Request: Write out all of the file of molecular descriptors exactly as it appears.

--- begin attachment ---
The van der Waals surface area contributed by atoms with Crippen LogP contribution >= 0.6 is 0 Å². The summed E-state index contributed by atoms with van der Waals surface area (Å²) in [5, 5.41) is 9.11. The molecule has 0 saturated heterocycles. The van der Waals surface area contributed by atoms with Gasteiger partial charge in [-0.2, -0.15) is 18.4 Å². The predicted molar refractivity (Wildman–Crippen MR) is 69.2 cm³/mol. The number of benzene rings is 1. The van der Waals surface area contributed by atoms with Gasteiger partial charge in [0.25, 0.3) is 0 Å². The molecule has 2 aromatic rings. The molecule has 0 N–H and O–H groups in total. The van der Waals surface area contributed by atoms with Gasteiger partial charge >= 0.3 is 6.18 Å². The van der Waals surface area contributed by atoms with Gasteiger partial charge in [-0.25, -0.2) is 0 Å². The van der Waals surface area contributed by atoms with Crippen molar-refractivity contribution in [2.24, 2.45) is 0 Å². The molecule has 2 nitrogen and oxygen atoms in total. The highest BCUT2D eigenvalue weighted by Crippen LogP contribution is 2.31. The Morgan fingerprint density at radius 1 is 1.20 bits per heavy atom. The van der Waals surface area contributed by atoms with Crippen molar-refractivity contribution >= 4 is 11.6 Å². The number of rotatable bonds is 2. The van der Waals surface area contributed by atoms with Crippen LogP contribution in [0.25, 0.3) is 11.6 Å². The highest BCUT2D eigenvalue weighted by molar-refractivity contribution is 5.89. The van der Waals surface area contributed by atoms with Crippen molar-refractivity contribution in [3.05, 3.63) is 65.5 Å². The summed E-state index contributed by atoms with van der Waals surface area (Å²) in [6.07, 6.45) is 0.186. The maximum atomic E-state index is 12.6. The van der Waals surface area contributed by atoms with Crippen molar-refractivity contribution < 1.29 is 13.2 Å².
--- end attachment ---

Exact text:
The van der Waals surface area contributed by atoms with Crippen LogP contribution >= 0.6 is 0 Å². The summed E-state index contributed by atoms with van der Waals surface area (Å²) in [5, 5.41) is 9.11. The molecule has 0 saturated heterocycles. The van der Waals surface area contributed by atoms with Gasteiger partial charge in [-0.2, -0.15) is 18.4 Å². The predicted molar refractivity (Wildman–Crippen MR) is 69.2 cm³/mol. The number of benzene rings is 1. The van der Waals surface area contributed by atoms with Gasteiger partial charge in [0.25, 0.3) is 0 Å². The molecule has 2 aromatic rings. The molecule has 0 N–H and O–H groups in total. The van der Waals surface area contributed by atoms with Gasteiger partial charge >= 0.3 is 6.18 Å². The van der Waals surface area contributed by atoms with Gasteiger partial charge in [-0.25, -0.2) is 0 Å². The van der Waals surface area contributed by atoms with Crippen molar-refractivity contribution in [2.24, 2.45) is 0 Å². The molecule has 2 nitrogen and oxygen atoms in total. The highest BCUT2D eigenvalue weighted by Crippen LogP contribution is 2.31. The Morgan fingerprint density at radius 1 is 1.20 bits per heavy atom. The van der Waals surface area contributed by atoms with Crippen molar-refractivity contribution >= 4 is 11.6 Å². The number of rotatable bonds is 2. The van der Waals surface area contributed by atoms with Crippen LogP contribution in [0.25, 0.3) is 11.6 Å². The highest BCUT2D eigenvalue weighted by molar-refractivity contribution is 5.89. The van der Waals surface area contributed by atoms with Crippen molar-refractivity contribution in [3.05, 3.63) is 65.5 Å². The summed E-state index contributed by atoms with van der Waals surface area (Å²) in [6.07, 6.45) is 0.186. The maximum atomic E-state index is 12.6. The van der Waals surface area contributed by atoms with Crippen molar-refractivity contribution < 1.29 is 13.2 Å².